"Make yourself so happy that when others are near you they become happy too." ~ Yogi Bhajan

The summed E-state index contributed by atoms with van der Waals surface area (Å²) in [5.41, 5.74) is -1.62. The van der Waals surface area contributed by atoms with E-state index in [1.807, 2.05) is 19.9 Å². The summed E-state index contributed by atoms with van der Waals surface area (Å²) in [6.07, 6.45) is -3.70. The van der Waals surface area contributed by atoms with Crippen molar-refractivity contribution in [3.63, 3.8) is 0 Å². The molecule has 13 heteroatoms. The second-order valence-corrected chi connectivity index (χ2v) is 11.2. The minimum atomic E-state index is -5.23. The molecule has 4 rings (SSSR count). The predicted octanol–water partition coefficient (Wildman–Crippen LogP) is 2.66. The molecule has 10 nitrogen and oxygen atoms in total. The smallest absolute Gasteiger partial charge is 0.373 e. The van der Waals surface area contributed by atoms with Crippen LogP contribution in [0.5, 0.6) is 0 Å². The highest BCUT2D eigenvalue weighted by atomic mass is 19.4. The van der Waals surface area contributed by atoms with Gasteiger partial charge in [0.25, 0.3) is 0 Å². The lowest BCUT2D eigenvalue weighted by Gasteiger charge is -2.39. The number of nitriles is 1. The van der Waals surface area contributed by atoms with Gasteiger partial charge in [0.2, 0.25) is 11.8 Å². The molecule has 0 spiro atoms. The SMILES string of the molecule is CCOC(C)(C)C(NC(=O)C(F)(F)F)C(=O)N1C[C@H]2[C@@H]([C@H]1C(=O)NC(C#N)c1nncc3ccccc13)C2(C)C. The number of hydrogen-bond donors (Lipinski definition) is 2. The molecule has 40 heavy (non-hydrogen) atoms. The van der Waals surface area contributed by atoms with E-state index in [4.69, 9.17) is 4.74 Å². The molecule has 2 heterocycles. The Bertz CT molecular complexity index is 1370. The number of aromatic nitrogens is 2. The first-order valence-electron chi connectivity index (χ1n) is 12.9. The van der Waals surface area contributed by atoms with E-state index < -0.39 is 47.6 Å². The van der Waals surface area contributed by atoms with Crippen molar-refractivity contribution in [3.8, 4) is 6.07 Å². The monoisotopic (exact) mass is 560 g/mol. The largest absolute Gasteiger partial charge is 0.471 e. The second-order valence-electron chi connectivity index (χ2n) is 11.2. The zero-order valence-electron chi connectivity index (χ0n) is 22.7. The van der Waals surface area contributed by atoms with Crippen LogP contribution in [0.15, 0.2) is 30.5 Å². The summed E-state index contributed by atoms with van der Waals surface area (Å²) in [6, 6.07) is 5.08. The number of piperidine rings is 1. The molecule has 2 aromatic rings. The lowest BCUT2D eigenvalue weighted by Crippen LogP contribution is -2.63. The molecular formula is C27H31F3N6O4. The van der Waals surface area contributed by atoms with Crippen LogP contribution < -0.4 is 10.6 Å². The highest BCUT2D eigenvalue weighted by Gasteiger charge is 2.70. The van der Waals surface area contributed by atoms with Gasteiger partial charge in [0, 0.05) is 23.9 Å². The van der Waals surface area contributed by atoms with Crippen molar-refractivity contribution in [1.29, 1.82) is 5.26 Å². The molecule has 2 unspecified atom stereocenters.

Now for my other recent experience. I was working with a horse at Horse Protection of Florida last week. This horse, I'll call M, had a history of abuse, ulcers, and a lot of things being forced on her that caused her pain. Morgan, who runs HPAF, says this horse has been harder to keep weight on than any horse she's ever dealt with (which is saying a lot, since Morgan has successfully rescued hundreds of horses from starvation and turned them into healthy, thriving individuals.) Morgan's goals for my sessions with M are to make her more comfortable and reduce stress, in hopes of helping her better maintain weight. I've worked with M a few times before, and she often prefers off-body work and Reiki to a more hands-on approach. Giving her space, rather than insisting on physical contact, lets her know her boundaries are understood and lets her be in charge of determining the level of our interaction. As I entered M's stall this time, she was napping in the back corner and immediately put her ears back at me (very common for her, given her history)- she made it clear she did not want her peace disturbed by anyone “doing” anything to her. I decided to simply focus on centering myself and see if/how M wanted to take things from there. Staying at the door of her stall, I worked on myself, creating a space in which she could let her guard down, choose to interact or not, free to take from my internal workings whatever she might find useful. This session was the ultimate “doing FOR the horse, vs. doing TO the horse," and she LOVED it! More valuable than engaging with her, was giving her the experience of a human honoring her boundaries, honoring her desire to have space and to NOT engage. As I began, she took a deep breath and began to relax. As I tuned inward and focused on grounding, M squared up all four feet (rebalanced her body posture), passed gas, and did lots of licking (all signs of relaxation and ease in her body and nervous system). A short while later, she repositioned herself to face me directly, deeply relaxing and licking some more. As I ran my energetic spirals, she arched her entire spine into a huge “giraffe stretch," then squared up again, doing more licking, going into deeper relaxation. Just as rewarding to me as M's response to my inner work was that the entire barn became peaceful, quiet and calm during the session. The horse in the next stall stayed close on the other side of the wall, deeply relaxing as well; the horse on M's other side who constantly wind-sucks (chronic habit associated with nervousness, stress, and pain) ceased doing so and became quiet; the horse across the aisle who had been incessantly and impatiently pawing, stopped and settled into stillness. Throughout the barn, I heard the sounds of relaxed, peaceful horses: lots of licking, blowing, and deep sighs.